Perception is in the Details. A Predictive Processing Account of the Effects of 5-Hydroxytryptamine 2A (5-HT2A) Agonists On Perception
This paper uses the Predictive Processing framework to model the effect of 5-Hydroxytryptamine 2A (5-HT2A) agonists such as Psilocybin on the brain. This framework is becoming increasingly popular, explaining cortical processes using key concepts such as the brain as prediction machine (Dayan, Hinton, & Neal, 1995; Hohwy, 2007), the free energy principle (Friston, 2010) and the hierarchical organization of the brain (Friston, 2005). Our model explains results from studies regarding 5-HT2A agonists as stemming from the distribution of predictions from affected areas becoming more diffuse due to over excitability of layer 5-pyramidal neurons. These diffuse predictions create a higher entropic state in the brain. Lower areas in the brain now classify incoming data into more granular bins which leads to higher prediction errors. We show that the brain’s attempts to minimise higher levels of prediction error while being in this state explain the core effects of the psychedelic experience.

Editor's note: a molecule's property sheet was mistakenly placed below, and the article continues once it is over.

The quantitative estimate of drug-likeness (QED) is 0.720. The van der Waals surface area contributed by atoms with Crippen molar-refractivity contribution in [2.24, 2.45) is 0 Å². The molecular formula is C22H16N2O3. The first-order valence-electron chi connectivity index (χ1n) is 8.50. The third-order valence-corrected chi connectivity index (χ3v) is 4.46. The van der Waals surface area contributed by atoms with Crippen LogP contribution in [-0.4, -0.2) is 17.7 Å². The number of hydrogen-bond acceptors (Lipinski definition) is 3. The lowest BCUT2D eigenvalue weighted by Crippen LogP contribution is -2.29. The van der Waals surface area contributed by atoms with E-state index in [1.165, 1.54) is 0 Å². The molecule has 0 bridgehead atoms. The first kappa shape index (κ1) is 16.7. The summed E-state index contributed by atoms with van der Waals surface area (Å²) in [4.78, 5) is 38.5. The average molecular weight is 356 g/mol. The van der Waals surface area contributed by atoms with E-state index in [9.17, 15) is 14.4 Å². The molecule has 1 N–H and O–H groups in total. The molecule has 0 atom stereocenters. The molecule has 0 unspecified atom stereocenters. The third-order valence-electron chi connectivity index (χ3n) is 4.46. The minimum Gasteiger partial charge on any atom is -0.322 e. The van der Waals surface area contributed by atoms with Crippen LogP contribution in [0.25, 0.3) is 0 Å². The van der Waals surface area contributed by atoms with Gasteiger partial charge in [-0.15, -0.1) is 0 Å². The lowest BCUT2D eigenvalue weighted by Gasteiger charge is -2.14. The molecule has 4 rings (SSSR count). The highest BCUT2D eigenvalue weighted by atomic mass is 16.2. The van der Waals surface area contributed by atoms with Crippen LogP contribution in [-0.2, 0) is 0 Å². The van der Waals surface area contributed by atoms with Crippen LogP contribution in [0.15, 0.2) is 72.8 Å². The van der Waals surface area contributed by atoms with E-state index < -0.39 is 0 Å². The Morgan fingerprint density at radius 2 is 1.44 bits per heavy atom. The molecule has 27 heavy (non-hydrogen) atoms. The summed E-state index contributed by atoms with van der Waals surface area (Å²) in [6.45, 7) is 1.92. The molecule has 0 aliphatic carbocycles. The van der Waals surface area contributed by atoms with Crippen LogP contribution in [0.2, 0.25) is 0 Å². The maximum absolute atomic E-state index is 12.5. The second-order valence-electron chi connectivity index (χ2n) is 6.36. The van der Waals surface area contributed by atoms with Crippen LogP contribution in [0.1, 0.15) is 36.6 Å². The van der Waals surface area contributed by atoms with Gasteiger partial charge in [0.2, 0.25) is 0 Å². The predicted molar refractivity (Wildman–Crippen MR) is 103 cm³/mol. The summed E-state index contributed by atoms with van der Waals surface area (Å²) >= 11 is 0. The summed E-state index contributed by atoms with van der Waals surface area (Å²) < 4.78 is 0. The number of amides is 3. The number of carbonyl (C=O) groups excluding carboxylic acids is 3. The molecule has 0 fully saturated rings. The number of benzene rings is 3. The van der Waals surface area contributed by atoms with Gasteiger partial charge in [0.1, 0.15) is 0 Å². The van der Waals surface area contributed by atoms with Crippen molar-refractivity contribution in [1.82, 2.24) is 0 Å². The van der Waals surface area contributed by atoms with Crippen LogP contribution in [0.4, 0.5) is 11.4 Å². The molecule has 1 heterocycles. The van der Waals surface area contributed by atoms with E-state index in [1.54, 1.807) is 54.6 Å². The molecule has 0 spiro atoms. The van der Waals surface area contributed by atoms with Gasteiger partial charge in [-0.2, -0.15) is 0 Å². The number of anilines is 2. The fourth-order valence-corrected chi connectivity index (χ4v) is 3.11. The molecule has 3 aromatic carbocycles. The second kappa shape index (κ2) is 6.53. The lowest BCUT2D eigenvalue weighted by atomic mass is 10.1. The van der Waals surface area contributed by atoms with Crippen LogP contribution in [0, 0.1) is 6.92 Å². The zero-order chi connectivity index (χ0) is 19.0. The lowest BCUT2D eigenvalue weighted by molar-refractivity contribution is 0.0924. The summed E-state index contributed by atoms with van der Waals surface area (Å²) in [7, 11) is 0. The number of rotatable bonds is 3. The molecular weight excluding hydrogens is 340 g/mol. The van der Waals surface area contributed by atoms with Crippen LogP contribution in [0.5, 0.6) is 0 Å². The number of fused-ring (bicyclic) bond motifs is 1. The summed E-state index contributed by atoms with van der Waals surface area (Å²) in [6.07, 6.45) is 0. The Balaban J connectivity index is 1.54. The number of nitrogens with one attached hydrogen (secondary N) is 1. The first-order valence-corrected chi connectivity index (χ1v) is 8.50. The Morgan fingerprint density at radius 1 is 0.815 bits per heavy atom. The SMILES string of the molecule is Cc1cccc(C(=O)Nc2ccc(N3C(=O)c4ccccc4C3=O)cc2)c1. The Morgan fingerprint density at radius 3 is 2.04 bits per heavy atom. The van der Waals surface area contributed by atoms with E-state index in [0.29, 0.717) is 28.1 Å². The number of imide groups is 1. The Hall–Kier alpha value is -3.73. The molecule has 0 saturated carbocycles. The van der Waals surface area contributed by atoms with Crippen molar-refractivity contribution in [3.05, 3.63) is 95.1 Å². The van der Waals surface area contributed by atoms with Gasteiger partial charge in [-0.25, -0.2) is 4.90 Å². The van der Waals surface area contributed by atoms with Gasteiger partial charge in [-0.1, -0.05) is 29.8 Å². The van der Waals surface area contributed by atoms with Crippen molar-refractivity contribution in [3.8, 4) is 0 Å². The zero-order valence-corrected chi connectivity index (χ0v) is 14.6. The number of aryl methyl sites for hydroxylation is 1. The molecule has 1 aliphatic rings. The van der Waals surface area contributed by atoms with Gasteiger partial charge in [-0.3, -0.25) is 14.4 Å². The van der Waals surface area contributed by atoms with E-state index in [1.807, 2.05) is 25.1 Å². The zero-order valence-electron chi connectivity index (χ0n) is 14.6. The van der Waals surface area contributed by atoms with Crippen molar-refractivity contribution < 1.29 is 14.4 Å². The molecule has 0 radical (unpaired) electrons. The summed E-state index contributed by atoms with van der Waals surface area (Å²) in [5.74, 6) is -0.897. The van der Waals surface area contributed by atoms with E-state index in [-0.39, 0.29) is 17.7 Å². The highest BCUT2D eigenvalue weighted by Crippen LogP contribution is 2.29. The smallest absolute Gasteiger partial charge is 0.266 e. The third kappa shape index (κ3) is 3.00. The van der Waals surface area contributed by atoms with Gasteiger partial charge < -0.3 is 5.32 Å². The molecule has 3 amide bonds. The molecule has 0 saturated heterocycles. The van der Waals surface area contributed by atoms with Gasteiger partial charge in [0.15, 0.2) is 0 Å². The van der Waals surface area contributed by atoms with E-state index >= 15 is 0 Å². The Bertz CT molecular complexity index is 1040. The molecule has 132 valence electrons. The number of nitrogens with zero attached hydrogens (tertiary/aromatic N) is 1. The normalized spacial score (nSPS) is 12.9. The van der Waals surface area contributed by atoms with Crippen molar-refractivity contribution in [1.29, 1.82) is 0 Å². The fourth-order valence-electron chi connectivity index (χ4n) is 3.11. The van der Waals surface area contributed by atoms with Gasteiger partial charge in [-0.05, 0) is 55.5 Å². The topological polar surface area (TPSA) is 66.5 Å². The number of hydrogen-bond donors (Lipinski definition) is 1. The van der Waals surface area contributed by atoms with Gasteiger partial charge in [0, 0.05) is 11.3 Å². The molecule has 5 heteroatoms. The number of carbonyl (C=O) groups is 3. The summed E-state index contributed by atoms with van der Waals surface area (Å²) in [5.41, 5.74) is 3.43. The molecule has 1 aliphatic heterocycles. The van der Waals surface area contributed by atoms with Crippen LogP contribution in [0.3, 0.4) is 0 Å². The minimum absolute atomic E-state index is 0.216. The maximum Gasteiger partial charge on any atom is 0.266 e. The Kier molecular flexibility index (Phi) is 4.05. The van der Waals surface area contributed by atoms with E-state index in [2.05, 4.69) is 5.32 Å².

Following her BSc in Physics from the Hebrew University, Sarit worked for the forensic department for a few years then traveled the world teaching and studying martial arts and dance. She is currently completing a master’s degree in Cognitive Neuroscience at the Donders Institute for Brain, Cognition and Behaviour. Her research has been focused on using ideas from the Predictive Coding framework to understand how the brain creates prediction and how these predictions might be changed and updated to allow the brain to learn.